Facing Fear Head On & Blasting Through
This happy 4th of July, when we left for a visit to see our son and some dear friends in Colorado, I was looking forward to a little vacation, helping him get settled in his new apartment, maybe taking a fun hike, and focusing on friends and family. And that’s what we did.
We spent the 4th helping him get his new furniture in place and running some errands before exploring for a bit and having dinner with friends before he decided that a raft trip sounded like fun. We’ve done a few other rafting trips – the super mellow float down the Truckee River out of Tahoe and a more adventurous afternoon on the Deschutes River in Bend, Oregon several years ago.
He told us this one might be a little more intense, but it sounded fun. So, we headed south out of Colorado Springs toward the Royal Gorge and the Arkansas River.
The water is running high this year because of all of the snow, but they assured us it was perfectly safe. The trip started slow. Our guide taught us her commands and how to paddle properly. We went through a bunch of class 3 and 4 rapids – laughing and getting drenched. It was like a huge wet roller coaster ride.
As we got closer to the “3 Rocks Rapid,” a class 5 stretch of river, our guide told us how she wanted to approach it, and we all felt confident. In three years of guiding, she’d never had a raft tip over in these rapids.
As we got closer to the class 5 rapid, she was impossible to hear her commands. The water was so loud, and we went into the rapid sideways. This is NOT how you want to hit a huge roiling mass of water that’s moving at 3900 cubic feet per minute.
About halfway through the rapid, our guide started yelling, “Mayday, Mayday.”
What? Mayday?!? What does that even mean in a situation like that? It’s not like the coast guard could come save us, and there was no way in hell I was going into that river unless the raft made me.
Unfortunately, it did.
I was in the water for all of 40 seconds, but it was the possibly the coldest 40 seconds of my life.
Falling into the river was totally terrifying in the moment that I went from the raft to the water. But, once I was in the water and my life vest was holding me up, I didn’t think about the what if’s. My body used that fear to propel me toward the willows on shore.
I pretty much turned into the 49-year-old female version of Michael Phelps and swam like I’ve never swam before.
I do remember finding it hard to stroke with my life vest, so I flipped over onto my back and did a backstroke and kicked like crazy until I could grab some willows and pull myself to the bank. My son and I were the first two out of the water.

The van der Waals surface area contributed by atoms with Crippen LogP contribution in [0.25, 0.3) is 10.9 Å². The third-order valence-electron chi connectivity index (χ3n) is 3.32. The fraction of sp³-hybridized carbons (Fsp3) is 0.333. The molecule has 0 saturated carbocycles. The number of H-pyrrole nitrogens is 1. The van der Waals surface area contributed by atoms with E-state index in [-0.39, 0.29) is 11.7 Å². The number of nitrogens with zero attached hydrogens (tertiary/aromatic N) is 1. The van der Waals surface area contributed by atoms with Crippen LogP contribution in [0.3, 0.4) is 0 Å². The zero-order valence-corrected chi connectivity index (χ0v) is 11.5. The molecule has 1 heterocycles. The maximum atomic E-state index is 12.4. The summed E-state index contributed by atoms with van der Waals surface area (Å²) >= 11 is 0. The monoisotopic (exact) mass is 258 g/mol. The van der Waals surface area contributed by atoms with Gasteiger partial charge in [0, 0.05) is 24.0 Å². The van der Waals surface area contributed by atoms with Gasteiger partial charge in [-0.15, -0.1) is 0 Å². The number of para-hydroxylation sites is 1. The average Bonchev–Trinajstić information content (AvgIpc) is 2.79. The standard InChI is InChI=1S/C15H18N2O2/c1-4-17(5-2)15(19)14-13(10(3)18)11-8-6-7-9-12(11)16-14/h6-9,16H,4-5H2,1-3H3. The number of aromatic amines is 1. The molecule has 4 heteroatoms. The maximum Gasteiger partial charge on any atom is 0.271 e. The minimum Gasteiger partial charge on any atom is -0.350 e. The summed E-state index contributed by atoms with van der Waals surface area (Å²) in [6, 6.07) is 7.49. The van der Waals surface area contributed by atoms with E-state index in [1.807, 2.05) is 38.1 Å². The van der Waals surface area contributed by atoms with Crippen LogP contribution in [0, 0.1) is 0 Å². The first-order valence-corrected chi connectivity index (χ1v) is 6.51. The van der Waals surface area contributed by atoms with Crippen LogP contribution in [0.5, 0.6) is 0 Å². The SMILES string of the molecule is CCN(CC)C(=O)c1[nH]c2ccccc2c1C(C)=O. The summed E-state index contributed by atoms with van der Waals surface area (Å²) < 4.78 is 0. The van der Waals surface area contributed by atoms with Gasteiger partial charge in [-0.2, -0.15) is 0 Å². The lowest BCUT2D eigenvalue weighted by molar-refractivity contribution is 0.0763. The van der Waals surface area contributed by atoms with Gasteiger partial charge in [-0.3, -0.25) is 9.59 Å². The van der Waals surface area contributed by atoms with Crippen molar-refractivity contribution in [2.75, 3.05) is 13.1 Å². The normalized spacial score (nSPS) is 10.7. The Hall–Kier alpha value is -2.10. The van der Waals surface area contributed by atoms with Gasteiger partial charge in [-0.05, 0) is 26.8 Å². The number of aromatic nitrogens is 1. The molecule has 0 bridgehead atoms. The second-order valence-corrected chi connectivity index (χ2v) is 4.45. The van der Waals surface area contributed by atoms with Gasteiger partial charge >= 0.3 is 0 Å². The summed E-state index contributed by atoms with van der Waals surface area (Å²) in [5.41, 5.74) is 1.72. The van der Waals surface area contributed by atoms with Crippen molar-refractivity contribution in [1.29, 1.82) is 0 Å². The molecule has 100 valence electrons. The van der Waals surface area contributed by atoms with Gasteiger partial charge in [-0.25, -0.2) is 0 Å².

In the moment, I didn’t focus on my fear. At all. I focused on doing what needed to be done, like I’ve always done in difficult situations.
I’ve been thinking about this a lot since it happened.
Vacating Our Comfort Zones
First, the word nerd in me found the word “vacation” kind of funny and interesting. It’s based on the latin root vacat – “to be empty, be void.” And the suffix -tion means “the action of or result of (the verb)” which in this case is emptying.
A vacation is the action of emptying oneself, releasing. We go on vacations so that we can relieve ourselves of stress, of our day-to-day lives and tasks, experience new things, and ultimately, refill with new creative ideas.
This sounds lovely…and it is. But what about when we, unintentionally, take a vacation from our comfort zones like this trip, when I totally vacated the raft for the rapids? ?
I like my comfort zone. It’s cozy.
But, every time I’m forced out and straight into my fear of something terrible happening, like when my husband was in the ICU for months a few years ago or I leap out on my own, I’m a stronger woman for it, more in alignment with who I am and much clearer on what I want in my life and how I want to experience in the world.
This unexpected swim has been an interesting lesson in fear and facing my fears. It’s also been a lesson on the power of vacating my comfort zones, emptying ourselves of all of those fears and just going for it.
Deep Soul Writing/Journaling Prompts for Fear
It’s definitely easier when we have no choice in the matter, like loved ones getting sick or having a raft eject you, though that paradigm is definitely shifting for me.
- What if, when it came to my writing, my business, or life in general, I didn’t give those fears any power?
- What if, I did things that my intuition nudges me toward anyway, before my brain starts pointing out all that might go wrong?
- What if I just got curious instead of afraid?
- What would happen? What COULD happen?
- What could you do? What could WE do?
Powerful questions that I’ll definitely be exploring on the page in my deep soul writing this week.
Here are a few more for you to ponder in your journal:
- What am I afraid of?
- What’s the worst thing that could happen?
- What scares me but might also be super fun to do? (Rafting is in this category for me – it’s terrifying AND a super fun adrenaline rush!)
- What am I protecting myself from by staying in my comfort zone?
- What could happen if I got curious and tried something new?
Enjoy some time with your journal! I’d love to hear your musings (and possible adventures) in the comments below.
P.S. To get an idea of what I was “swimming” in check out this video. Had I seen it prior to our trip…probably wouldn’t have signed up!
Oh gosh! How scary! Glad you found your inner Michael Phelps. Haha
I’ll start praying for you now…you’ve got TWO boys to drag your butt on adventures in 20 years! And yes, I’m so glad I channeled Mr. Phelps as well.
So thankful that you were wearing a life vest and that you found the bank and the willows! Great questions coming out of the experience. Thank you.